Last week, a woman signing herself "Want the Truth in Westport" wrote to Ann Landers with a question she just had to have answered. "Please find out for sure," she begged the columnist, "whether or not Lena Horne has had a face-lift." Fortunately for Ms. Horne's privacy, Ann Landers refused to answer the question. But the incident disturbed me. How awful it would be to be a celebrity, I thought, and always be in public eye. Celebrities lead very stressful lives, for no matter how glamorous or powerful they are, they have too little privacy, too much pressure, and no safety.
For one thing, celebrities don't have the privacy an ordinary person has. The most personal details of their lives are splashed all over the front pages of the National Enquirer and the Globe so that bored supermarket shoppers can read about "Liz and her new love" or "Burt's deepest fear."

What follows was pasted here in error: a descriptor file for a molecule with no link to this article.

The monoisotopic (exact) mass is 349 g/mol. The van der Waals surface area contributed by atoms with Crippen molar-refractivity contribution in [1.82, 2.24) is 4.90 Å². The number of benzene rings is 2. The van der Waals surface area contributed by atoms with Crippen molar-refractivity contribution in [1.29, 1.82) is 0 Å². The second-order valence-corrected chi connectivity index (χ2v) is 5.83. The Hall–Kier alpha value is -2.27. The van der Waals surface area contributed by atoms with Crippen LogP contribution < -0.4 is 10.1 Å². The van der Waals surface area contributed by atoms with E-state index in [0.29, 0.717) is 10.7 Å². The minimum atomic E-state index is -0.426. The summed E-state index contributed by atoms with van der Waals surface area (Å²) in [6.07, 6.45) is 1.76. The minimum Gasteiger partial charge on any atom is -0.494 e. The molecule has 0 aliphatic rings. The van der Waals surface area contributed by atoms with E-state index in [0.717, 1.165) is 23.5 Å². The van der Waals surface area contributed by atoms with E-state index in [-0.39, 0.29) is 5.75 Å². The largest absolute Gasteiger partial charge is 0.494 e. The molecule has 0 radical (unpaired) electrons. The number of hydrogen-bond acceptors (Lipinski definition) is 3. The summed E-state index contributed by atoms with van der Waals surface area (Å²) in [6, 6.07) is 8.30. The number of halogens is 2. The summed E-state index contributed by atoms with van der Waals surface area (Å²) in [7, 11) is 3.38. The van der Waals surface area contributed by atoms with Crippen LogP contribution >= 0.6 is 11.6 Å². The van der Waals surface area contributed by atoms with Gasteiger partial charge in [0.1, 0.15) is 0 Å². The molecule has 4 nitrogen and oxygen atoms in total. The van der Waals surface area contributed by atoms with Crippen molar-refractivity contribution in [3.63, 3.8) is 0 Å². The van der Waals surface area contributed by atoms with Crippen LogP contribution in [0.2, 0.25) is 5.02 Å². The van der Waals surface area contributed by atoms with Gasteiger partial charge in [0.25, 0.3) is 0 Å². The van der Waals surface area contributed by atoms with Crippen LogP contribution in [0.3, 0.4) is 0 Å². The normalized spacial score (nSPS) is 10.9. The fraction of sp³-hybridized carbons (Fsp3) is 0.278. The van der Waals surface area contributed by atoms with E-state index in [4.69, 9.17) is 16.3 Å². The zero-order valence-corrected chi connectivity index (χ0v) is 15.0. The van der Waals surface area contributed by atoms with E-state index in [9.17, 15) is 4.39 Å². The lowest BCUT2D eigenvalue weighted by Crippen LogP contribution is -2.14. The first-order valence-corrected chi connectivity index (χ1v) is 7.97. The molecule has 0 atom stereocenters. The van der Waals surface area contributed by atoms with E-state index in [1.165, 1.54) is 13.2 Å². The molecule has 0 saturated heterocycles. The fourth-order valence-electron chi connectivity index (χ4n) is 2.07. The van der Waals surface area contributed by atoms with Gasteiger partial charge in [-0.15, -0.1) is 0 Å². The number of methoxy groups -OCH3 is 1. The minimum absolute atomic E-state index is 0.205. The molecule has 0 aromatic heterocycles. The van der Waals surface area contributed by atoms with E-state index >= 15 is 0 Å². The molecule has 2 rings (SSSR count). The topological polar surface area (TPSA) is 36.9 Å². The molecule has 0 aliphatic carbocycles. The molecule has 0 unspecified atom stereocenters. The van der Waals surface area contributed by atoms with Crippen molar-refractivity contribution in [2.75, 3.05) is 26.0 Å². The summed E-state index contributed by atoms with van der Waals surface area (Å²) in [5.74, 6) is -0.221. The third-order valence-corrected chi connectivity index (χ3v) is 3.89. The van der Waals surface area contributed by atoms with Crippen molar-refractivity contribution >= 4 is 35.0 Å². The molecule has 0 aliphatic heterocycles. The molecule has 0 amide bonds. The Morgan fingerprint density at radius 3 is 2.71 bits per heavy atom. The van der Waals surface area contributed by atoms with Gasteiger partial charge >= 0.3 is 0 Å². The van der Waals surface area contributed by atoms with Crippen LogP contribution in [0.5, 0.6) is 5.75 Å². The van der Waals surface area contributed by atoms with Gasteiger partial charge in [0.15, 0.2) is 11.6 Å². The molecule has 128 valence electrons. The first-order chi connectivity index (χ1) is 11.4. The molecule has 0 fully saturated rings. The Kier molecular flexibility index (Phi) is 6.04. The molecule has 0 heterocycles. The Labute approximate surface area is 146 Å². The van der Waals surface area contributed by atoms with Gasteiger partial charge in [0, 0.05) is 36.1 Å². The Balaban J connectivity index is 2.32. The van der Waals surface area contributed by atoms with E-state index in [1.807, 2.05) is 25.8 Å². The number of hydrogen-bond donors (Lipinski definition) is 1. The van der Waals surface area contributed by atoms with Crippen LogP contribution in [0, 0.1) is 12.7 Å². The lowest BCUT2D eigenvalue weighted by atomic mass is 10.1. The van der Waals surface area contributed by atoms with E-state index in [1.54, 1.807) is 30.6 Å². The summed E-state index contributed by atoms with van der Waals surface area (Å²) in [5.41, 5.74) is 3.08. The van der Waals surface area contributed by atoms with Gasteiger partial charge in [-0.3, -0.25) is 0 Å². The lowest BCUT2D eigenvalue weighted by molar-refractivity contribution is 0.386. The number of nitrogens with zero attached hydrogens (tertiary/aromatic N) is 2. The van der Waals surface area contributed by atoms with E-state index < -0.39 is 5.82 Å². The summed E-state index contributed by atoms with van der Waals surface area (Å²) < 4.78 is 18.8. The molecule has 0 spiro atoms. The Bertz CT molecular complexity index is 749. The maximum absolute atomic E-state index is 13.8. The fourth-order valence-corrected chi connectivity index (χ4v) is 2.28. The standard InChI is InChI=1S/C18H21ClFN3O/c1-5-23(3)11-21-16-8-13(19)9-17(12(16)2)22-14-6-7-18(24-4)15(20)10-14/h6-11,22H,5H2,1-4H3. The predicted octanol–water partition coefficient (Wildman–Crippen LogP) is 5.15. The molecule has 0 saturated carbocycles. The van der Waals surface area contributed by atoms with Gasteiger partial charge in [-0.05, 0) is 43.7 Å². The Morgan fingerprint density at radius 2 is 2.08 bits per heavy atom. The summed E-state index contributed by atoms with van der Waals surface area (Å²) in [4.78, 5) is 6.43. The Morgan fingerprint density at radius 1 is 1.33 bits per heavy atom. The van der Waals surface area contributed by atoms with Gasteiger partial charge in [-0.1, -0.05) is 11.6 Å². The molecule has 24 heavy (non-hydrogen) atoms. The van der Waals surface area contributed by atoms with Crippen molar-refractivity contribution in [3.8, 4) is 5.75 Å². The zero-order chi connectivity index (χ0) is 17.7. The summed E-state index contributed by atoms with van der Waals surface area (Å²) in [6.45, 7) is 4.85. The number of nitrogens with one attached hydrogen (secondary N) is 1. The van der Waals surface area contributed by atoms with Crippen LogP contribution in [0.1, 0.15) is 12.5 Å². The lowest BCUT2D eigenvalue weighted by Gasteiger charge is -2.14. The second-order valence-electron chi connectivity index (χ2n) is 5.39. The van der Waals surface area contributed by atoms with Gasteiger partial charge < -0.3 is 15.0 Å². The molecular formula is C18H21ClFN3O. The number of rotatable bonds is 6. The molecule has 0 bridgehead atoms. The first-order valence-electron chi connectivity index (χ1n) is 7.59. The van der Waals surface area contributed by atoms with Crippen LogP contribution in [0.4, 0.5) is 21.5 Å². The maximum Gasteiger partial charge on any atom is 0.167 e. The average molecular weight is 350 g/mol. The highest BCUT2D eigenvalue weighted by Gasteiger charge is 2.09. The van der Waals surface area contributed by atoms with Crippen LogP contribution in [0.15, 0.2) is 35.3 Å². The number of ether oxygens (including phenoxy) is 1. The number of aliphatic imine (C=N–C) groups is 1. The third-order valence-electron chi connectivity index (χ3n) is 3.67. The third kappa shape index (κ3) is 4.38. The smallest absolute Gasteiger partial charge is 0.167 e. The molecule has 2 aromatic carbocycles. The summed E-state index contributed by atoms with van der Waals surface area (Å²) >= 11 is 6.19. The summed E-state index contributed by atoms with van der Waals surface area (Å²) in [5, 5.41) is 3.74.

Even a celebrity's family is hauled into the spotlight. A teenage son's arrest for pot possession or a wife's drinking problem becomes the subject of glaring headlines. Photographers hound celebrities at their homes, in restaurants, and on the street, hoping to get a picture of a Jackie Onassis in curlers or a Burt Reynolds in a fistfight. When celebrities try to do the things that normal people do, like eat out or attend a football game, they run the risk of being interrupted by thoughtless autograph hounds or mobbed by aggressive fans.
In addition, celebrities are under constant pressure. Their physical appearance is always under observation. Famous women, especially, suffer from the "she really looks old" or the "boy, has she put on weight" spotlight. Unflattering pictures of celebrities are photographers' prizes to be sold to the highest bidder; this increases the pressure on celebrities to look good at...